Identified link between atrial fibrillation and dementia
AF has been known to be associated with an increased risk of stroke, and in turn, stroke is known to aggravate dementia risk. However, an association between AF and dementia without stroke incidence has not been previously established.
Lina Rydn, who holds a doctorate in neuropsychiatric epidemiology at the Sahlgrenska Institute, University of Gothenburg, based her thesis on data from extensive population surveys known as the Group study. Gothenburg cohort H70 (H70).
Rydn’s study included data on 70-year-olds examined in 2000, who were then followed up to age 82 to find out who had developed dementia, and on 70-year-olds who were examined. examined in 2014. The group’s magnetic resonance imaging was later performed to detect structural changes in the brain.
Several possible causes
“There could be a number of reasons why dementia risk is elevated in people with atrial fibrillation, even if they don’t have a stroke. Dementia can be caused by, for example, altered blood flow to the brain. change; silent infarction, which causes lesions in the brain that are visible on brain imaging but do not cause any typical stroke symptoms; or AF that triggers an inflammatory process that increases risk dementia,” says Rydn.
These small infarcts, or nodules as they are called, can be a sign of small cerebrovascular disease.
“The fact that AF also causes small infarcts deeper within the white matter of the brain may mean that AF causes more than just strokes and silent infarcts caused by blood clots traveling from the heart and into the brain. attaches itself to the blood vessels of the brain, but also Rydn says: “The mechanisms that lead to hypoxia may affect the brain during AF. But to understand more specifically how AF affects the brain requires research. more,” Rydn said.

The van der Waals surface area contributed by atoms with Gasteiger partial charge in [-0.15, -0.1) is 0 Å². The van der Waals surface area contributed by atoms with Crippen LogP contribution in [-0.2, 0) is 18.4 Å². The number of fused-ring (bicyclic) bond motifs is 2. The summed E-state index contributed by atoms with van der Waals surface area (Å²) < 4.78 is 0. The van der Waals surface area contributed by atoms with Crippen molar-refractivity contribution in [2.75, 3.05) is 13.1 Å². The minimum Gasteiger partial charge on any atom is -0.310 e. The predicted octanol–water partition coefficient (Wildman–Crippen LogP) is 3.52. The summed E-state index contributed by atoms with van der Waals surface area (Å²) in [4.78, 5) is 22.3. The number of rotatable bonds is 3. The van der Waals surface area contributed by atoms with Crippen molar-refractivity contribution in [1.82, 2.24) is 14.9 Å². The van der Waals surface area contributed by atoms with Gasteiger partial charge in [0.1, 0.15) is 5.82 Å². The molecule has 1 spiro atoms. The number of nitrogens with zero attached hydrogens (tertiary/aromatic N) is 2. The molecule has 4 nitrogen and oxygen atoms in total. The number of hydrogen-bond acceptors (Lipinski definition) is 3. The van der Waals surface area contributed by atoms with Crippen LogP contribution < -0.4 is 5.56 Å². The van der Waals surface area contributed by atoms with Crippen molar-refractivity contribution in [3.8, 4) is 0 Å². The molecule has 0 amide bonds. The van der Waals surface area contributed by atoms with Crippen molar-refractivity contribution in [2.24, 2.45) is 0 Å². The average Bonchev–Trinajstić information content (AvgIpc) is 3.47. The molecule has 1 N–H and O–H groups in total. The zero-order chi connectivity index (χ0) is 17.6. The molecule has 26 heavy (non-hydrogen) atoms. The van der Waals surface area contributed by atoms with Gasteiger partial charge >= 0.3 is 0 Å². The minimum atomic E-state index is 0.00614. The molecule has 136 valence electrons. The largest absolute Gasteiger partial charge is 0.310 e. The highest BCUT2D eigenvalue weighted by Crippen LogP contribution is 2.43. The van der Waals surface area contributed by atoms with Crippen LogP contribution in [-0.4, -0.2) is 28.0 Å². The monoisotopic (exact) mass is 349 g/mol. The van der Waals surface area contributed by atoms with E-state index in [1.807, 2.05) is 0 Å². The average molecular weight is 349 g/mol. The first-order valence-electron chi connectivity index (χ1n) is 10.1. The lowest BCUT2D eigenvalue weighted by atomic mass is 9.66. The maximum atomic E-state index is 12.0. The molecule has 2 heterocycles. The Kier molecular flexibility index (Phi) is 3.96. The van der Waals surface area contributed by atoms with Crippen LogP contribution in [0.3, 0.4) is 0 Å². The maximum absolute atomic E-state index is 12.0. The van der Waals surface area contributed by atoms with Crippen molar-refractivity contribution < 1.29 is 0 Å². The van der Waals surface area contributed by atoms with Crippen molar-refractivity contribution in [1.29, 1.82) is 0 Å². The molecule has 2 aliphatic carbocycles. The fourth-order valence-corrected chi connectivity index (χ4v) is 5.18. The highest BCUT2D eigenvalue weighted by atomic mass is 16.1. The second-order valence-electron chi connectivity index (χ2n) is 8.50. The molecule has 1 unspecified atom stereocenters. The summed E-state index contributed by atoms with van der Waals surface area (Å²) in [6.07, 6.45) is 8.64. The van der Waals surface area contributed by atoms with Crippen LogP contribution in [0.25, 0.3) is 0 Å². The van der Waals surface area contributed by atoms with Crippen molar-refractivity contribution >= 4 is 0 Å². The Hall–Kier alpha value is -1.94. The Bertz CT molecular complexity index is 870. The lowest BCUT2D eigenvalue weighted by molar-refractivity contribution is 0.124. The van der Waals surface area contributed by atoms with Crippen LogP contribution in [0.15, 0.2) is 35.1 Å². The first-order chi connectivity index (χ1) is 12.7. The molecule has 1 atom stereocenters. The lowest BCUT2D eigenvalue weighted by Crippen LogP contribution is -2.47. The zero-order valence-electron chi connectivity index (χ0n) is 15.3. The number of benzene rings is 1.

Important for treating dementia risk factors
Current treatment for AF is primarily aimed at easing symptoms and preventing stroke. However, more knowledge is needed about which treatments are best, and when, to reduce dementia risk.
“As there is no definitive cure for dementia today, it is important to detect and treat dementia risk factors in the best way to prevent further deterioration,” says Rydn. onset of the disease in the first place,” says Rydn.
Title: AF in the aging process; Methodological aspects and associations with dementia and cerebrovascular disease, http://hdl.handle.net/2077/69811